If I Wrote a Book

All my life I’ve wanted to write a book and get it published, and I’ve had brilliant ideas for the books as well- just that I could never find enough time to finish the book. And then there’s the fact that I don’t believe anyone is ever going to want to read anything I write.
If I was asked to write a list of some books I’ve thought of writing (I figured no one’s going to ask, so why not just ask myself) this is what I’d give them:

1. Fantastic Idiots and Where to Find Them. (I might give you an introduction to it, soon.)
2. A supervillain story, where the hero doesn’t get to win just because he has a heart. (I started to write this one a year back, never went back to it.) Even villains have hearts, and they’ve faced more disappointment and heartache than heroes have.
3. Self-Help for Depressed Souls: Things No One Ever Told You.
4. A Soulful Display of Grammatical Errors
5. You’re Never Alone: The World Farts With You
6. A heart touching book where the reader’s favorite character dies. (Yes, John Green, I’m inspired.) Somehow people always like sad books that involve death. For example: My Sister’s Keeper by Jodi Picoult, A Walk to Remember by Nicholas Sparks, Tuesdays with Morrie by Mitch Albom, and all John Green books.

I guess that’s about it. As much as I wish I could write mystery novels, and thrillers- I can’t. I love reading them, sure, but I couldn’t write a mystery for a million dollars.
If I ever wrote a mystery/thriller, here’s what it’d look like:

July.

Audrey sat on her porch with a book in her hand- “If Tomorrow Comes”, Sidney Sheldon- and headphones on to the beat of Kyoto, Skrillex.
It was her idea of a perfect Saturday night. The weather was rare, the trees swaying harshly to a strong wind, and then slow soft drizzle. Thunder flashed every now and then. A storm, but not.

The end of summer. And something else.

Something was moving. A cat maybe. A raccoon, perhaps.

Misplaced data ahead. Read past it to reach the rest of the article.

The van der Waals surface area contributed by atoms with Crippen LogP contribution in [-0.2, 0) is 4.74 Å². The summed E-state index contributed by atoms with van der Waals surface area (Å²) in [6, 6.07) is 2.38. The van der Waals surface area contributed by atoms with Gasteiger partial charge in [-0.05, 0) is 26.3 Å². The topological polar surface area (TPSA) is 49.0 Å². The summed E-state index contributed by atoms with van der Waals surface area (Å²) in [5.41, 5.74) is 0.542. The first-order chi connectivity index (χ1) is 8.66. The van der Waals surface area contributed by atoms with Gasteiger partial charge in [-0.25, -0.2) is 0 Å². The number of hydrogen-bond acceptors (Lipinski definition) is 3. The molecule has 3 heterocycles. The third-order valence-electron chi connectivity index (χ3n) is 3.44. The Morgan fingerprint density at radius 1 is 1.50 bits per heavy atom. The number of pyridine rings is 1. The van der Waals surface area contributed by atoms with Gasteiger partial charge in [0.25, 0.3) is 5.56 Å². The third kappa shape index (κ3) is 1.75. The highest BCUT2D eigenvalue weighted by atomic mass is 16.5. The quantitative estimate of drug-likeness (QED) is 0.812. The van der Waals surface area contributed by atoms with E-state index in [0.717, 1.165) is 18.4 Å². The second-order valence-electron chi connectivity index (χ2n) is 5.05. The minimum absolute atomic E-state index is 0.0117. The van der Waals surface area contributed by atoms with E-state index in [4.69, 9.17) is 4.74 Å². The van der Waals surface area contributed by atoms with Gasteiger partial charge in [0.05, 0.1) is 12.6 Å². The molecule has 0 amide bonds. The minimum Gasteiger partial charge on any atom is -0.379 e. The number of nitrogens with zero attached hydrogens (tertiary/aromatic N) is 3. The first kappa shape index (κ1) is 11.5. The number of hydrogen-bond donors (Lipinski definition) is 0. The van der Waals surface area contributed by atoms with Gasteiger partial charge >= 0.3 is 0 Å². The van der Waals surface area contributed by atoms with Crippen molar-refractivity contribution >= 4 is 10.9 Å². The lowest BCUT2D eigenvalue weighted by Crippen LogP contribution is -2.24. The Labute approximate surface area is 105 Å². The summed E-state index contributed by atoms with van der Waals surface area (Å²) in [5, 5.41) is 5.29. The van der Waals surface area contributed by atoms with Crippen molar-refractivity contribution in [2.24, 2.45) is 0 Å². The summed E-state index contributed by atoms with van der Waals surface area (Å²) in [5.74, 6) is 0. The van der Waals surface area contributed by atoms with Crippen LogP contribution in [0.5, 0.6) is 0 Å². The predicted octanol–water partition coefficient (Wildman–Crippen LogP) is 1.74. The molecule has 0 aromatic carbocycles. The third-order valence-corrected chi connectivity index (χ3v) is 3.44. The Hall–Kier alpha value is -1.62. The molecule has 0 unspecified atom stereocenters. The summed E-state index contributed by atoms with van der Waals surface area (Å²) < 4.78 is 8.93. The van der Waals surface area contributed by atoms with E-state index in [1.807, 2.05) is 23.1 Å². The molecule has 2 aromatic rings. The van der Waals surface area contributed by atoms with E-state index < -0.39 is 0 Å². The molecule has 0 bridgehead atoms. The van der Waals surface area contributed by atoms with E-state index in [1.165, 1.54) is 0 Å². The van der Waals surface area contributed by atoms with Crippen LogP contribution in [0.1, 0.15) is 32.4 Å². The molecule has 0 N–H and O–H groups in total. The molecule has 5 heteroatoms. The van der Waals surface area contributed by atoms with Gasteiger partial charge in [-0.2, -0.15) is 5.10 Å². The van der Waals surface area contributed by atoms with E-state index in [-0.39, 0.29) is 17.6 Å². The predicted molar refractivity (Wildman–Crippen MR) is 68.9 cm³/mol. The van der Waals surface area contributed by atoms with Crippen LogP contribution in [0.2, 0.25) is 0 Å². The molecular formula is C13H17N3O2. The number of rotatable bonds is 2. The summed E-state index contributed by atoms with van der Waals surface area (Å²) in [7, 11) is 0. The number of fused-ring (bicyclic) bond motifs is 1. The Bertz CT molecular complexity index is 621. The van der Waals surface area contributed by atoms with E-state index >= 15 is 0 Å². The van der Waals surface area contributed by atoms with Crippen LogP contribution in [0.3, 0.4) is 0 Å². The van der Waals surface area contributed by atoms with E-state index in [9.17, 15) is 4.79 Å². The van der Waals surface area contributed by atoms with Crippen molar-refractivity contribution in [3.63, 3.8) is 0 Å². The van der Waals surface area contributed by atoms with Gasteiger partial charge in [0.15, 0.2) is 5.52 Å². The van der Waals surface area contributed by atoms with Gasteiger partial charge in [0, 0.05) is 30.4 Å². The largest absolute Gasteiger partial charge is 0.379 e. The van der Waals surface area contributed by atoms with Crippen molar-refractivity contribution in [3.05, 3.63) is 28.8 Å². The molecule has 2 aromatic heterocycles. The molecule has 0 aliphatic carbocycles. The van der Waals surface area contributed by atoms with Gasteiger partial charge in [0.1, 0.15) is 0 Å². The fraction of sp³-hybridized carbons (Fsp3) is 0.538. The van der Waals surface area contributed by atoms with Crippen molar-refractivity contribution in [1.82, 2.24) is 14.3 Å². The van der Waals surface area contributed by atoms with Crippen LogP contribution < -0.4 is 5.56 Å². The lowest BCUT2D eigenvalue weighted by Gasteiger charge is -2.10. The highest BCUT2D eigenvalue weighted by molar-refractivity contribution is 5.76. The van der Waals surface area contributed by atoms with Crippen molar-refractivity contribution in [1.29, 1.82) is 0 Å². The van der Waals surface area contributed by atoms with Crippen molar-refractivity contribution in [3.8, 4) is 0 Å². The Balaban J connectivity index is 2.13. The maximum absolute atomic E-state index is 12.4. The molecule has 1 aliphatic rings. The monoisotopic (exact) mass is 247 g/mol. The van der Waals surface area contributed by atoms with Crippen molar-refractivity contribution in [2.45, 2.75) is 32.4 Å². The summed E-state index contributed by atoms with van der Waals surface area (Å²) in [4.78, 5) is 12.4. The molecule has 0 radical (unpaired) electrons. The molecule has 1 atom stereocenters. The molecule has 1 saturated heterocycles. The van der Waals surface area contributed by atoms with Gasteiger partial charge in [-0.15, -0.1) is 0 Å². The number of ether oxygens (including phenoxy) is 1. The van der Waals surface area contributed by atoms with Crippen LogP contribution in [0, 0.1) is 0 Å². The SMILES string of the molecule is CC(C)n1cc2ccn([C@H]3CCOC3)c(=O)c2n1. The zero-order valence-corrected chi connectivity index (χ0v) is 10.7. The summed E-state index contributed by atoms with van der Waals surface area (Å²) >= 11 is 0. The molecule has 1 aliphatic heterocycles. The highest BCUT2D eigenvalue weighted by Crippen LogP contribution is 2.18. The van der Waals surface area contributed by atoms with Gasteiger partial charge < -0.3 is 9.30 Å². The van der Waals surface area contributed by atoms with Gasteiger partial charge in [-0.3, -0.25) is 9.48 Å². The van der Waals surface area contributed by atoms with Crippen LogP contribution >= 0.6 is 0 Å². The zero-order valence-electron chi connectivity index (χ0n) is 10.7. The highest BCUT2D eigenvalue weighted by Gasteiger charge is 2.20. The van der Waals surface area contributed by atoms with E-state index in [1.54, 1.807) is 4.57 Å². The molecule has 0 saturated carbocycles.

She didn’t give it a second thought. Hardly anything scared her, anymore. She didn’t even look up from her book, not until she had to go and get a can of Mountain Dew from the fridge. Halfway through the way back, she noticed a shadow, of a person, peeping out from behind the porch door.
She almost laughed.
“Crap, forgot my sandwich.” she said, as she went back into the kitchen and picked out her favorite knife from the rack.

Stepping out of the kitchen, with Hardwell’s “Don’t Stop the Madness” blasting out of her headphones, her arm took a swing faster than imagination allows.
In seconds, the scene around the house had changed.
She walked out into the porch, and looked behind the door at the bleeding woman.

“I just cleaned this knife in the morning. Now you’ve got your intestines around it. You’ve even ruined the flooring.” She was angry now.

The bleeding woman started to speak. “I just-”

“Wanted to talk? Should’ve called.”

Audrey hated it when there was blood on the floor. Cleaning never appealed to her.
She searched the woman’s pockets for her cellphone.

“Call her. Tell her to use the phone next time- or she’ll be dirtying her own porch with her own blood.” She instructed her.
The bleeding woman was clearly seething, but she obliged. She didn’t have much of a choice. This woman was crazy.

“Donna, she-”
Audrey kicked her ear- smashing it and the phone, all at once.

Donna.

The end of summer.

And something else.

I was laughing throughout the process of writing this. Come on, cliché much? Skrillex music, stormy weather, something was moving?
Writing thriller is fun, but I just can’t do it.
However, if you want to read a real thriller, here’s a short story for you that was based on a prompt by Grammar Ghoul Press, so beautifully interpreted that it won the second prize: Cut and Paste. The author has added two more parts to it, ever brilliant. I really suggest you read it.

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